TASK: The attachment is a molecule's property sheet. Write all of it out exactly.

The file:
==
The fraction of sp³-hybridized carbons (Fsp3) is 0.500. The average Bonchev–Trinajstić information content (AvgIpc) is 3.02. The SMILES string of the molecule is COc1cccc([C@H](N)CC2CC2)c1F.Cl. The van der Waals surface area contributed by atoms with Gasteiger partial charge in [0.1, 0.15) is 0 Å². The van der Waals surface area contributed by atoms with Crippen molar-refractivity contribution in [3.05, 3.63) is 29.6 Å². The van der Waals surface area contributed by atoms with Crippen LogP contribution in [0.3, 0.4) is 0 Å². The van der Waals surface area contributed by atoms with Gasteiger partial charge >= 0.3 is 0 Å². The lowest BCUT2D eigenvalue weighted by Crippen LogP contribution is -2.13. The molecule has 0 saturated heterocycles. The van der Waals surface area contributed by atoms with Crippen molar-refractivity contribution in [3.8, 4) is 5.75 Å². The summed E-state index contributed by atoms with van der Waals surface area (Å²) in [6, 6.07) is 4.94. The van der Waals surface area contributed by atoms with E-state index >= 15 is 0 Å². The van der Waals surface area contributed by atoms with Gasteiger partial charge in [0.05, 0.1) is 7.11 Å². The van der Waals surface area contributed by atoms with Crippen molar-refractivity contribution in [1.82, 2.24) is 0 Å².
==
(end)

The fraction of sp³-hybridized carbons (Fsp3) is 0.500. The average Bonchev–Trinajstić information content (AvgIpc) is 3.02. The SMILES string of the molecule is COc1cccc([C@H](N)CC2CC2)c1F.Cl. The van der Waals surface area contributed by atoms with Gasteiger partial charge in [0.1, 0.15) is 0 Å². The van der Waals surface area contributed by atoms with Crippen molar-refractivity contribution in [3.05, 3.63) is 29.6 Å². The van der Waals surface area contributed by atoms with Crippen LogP contribution in [0.3, 0.4) is 0 Å². The van der Waals surface area contributed by atoms with Gasteiger partial charge >= 0.3 is 0 Å². The lowest BCUT2D eigenvalue weighted by Crippen LogP contribution is -2.13. The molecule has 0 saturated heterocycles. The van der Waals surface area contributed by atoms with Crippen molar-refractivity contribution in [3.8, 4) is 5.75 Å². The summed E-state index contributed by atoms with van der Waals surface area (Å²) in [6, 6.07) is 4.94. The van der Waals surface area contributed by atoms with E-state index >= 15 is 0 Å². The van der Waals surface area contributed by atoms with Gasteiger partial charge in [0.05, 0.1) is 7.11 Å². The van der Waals surface area contributed by atoms with Crippen molar-refractivity contribution in [1.82, 2.24) is 0 Å².